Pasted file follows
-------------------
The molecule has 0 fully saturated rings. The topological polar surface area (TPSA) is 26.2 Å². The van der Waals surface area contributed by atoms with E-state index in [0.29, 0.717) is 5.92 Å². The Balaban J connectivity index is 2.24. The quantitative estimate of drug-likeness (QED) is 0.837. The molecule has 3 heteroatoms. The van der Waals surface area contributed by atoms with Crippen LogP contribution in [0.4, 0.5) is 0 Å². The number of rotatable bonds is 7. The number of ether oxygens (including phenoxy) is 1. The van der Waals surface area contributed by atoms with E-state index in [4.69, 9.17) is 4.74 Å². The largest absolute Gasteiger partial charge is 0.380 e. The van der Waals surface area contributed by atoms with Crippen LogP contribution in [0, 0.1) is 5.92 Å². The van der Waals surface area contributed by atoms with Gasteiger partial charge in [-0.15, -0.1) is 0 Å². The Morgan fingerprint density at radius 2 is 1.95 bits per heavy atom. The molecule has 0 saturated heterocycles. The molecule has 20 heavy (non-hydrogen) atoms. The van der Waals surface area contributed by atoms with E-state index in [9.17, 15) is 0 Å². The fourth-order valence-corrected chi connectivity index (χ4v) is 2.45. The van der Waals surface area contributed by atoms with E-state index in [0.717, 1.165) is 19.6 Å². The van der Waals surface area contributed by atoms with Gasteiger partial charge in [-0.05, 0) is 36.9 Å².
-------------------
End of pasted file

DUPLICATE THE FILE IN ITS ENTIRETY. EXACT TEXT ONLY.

The molecule has 0 fully saturated rings. The topological polar surface area (TPSA) is 26.2 Å². The van der Waals surface area contributed by atoms with E-state index in [0.29, 0.717) is 5.92 Å². The Balaban J connectivity index is 2.24. The quantitative estimate of drug-likeness (QED) is 0.837. The molecule has 3 heteroatoms. The van der Waals surface area contributed by atoms with Crippen LogP contribution in [0.4, 0.5) is 0 Å². The number of rotatable bonds is 7. The number of ether oxygens (including phenoxy) is 1. The van der Waals surface area contributed by atoms with E-state index in [4.69, 9.17) is 4.74 Å². The largest absolute Gasteiger partial charge is 0.380 e. The van der Waals surface area contributed by atoms with Crippen LogP contribution in [0, 0.1) is 5.92 Å². The van der Waals surface area contributed by atoms with Gasteiger partial charge in [-0.15, -0.1) is 0 Å². The Morgan fingerprint density at radius 2 is 1.95 bits per heavy atom. The molecule has 0 saturated heterocycles. The molecule has 20 heavy (non-hydrogen) atoms. The van der Waals surface area contributed by atoms with E-state index in [9.17, 15) is 0 Å². The fourth-order valence-corrected chi connectivity index (χ4v) is 2.45. The van der Waals surface area contributed by atoms with E-state index in [0.717, 1.165) is 19.6 Å². The van der Waals surface area contributed by atoms with Gasteiger partial charge in [-0.05, 0) is 36.9 Å².